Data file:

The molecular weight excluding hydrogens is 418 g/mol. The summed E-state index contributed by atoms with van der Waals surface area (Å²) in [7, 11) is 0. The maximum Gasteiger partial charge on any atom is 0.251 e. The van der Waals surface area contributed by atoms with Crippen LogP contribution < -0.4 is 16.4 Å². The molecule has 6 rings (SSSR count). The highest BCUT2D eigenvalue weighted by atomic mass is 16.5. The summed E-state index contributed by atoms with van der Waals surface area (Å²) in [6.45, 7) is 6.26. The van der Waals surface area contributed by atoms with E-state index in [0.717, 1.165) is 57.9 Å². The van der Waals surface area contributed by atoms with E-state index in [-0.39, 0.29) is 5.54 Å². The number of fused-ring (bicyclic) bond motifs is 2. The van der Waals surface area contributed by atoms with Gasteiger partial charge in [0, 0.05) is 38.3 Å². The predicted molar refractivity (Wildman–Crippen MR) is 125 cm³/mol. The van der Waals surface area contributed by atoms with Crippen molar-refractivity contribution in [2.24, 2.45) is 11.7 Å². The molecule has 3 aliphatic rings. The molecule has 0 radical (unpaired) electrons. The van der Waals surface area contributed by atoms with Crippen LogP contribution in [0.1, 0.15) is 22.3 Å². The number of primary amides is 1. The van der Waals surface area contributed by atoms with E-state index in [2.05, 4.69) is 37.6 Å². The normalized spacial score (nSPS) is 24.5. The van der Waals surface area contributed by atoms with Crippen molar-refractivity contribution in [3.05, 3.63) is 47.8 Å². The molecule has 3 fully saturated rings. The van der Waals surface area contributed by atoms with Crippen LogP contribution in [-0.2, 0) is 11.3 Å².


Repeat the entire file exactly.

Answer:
The molecular weight excluding hydrogens is 418 g/mol. The summed E-state index contributed by atoms with van der Waals surface area (Å²) in [7, 11) is 0. The maximum Gasteiger partial charge on any atom is 0.251 e. The van der Waals surface area contributed by atoms with Crippen LogP contribution < -0.4 is 16.4 Å². The molecule has 6 rings (SSSR count). The highest BCUT2D eigenvalue weighted by atomic mass is 16.5. The summed E-state index contributed by atoms with van der Waals surface area (Å²) in [6.45, 7) is 6.26. The van der Waals surface area contributed by atoms with E-state index in [0.717, 1.165) is 57.9 Å². The van der Waals surface area contributed by atoms with E-state index in [-0.39, 0.29) is 5.54 Å². The number of fused-ring (bicyclic) bond motifs is 2. The van der Waals surface area contributed by atoms with Gasteiger partial charge in [0, 0.05) is 38.3 Å². The predicted molar refractivity (Wildman–Crippen MR) is 125 cm³/mol. The van der Waals surface area contributed by atoms with Crippen molar-refractivity contribution in [2.24, 2.45) is 11.7 Å². The molecule has 3 aliphatic rings. The molecule has 0 radical (unpaired) electrons. The van der Waals surface area contributed by atoms with Crippen LogP contribution in [0.1, 0.15) is 22.3 Å². The number of primary amides is 1. The van der Waals surface area contributed by atoms with E-state index in [2.05, 4.69) is 37.6 Å². The normalized spacial score (nSPS) is 24.5. The van der Waals surface area contributed by atoms with Crippen molar-refractivity contribution in [3.05, 3.63) is 47.8 Å². The molecule has 3 fully saturated rings. The van der Waals surface area contributed by atoms with Crippen LogP contribution in [-0.2, 0) is 11.3 Å².